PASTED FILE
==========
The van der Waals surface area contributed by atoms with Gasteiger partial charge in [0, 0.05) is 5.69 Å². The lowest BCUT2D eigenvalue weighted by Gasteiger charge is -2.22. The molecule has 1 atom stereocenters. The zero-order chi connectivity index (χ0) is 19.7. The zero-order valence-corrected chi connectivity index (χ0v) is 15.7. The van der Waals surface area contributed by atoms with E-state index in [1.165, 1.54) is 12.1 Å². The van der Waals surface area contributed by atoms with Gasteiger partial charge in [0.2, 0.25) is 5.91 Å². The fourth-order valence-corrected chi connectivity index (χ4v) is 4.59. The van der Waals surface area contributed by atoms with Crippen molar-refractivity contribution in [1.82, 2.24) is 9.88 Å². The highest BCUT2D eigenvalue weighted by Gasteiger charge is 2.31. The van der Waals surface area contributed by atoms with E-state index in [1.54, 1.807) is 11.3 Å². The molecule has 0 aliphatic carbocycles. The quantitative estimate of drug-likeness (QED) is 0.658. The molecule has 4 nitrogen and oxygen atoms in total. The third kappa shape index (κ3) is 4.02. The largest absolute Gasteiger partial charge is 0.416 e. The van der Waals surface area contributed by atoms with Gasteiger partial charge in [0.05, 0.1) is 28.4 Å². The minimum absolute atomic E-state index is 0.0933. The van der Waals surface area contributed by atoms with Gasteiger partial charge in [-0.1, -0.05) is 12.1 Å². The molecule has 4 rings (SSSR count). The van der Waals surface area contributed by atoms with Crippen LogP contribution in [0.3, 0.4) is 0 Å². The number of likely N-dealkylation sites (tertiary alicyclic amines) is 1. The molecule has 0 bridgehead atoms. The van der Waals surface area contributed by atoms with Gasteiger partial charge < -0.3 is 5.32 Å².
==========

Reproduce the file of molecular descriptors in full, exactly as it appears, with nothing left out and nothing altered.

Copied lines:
The van der Waals surface area contributed by atoms with Gasteiger partial charge in [0, 0.05) is 5.69 Å². The lowest BCUT2D eigenvalue weighted by Gasteiger charge is -2.22. The molecule has 1 atom stereocenters. The zero-order chi connectivity index (χ0) is 19.7. The zero-order valence-corrected chi connectivity index (χ0v) is 15.7. The van der Waals surface area contributed by atoms with E-state index in [1.165, 1.54) is 12.1 Å². The van der Waals surface area contributed by atoms with Gasteiger partial charge in [0.2, 0.25) is 5.91 Å². The fourth-order valence-corrected chi connectivity index (χ4v) is 4.59. The van der Waals surface area contributed by atoms with Crippen molar-refractivity contribution in [1.82, 2.24) is 9.88 Å². The highest BCUT2D eigenvalue weighted by Gasteiger charge is 2.31. The van der Waals surface area contributed by atoms with E-state index in [1.54, 1.807) is 11.3 Å². The molecule has 0 aliphatic carbocycles. The quantitative estimate of drug-likeness (QED) is 0.658. The molecule has 4 nitrogen and oxygen atoms in total. The third kappa shape index (κ3) is 4.02. The largest absolute Gasteiger partial charge is 0.416 e. The van der Waals surface area contributed by atoms with Gasteiger partial charge in [0.05, 0.1) is 28.4 Å². The minimum absolute atomic E-state index is 0.0933. The van der Waals surface area contributed by atoms with Gasteiger partial charge in [-0.1, -0.05) is 12.1 Å². The molecule has 4 rings (SSSR count). The van der Waals surface area contributed by atoms with Crippen LogP contribution in [0.3, 0.4) is 0 Å². The number of likely N-dealkylation sites (tertiary alicyclic amines) is 1. The molecule has 0 bridgehead atoms. The van der Waals surface area contributed by atoms with Gasteiger partial charge < -0.3 is 5.32 Å².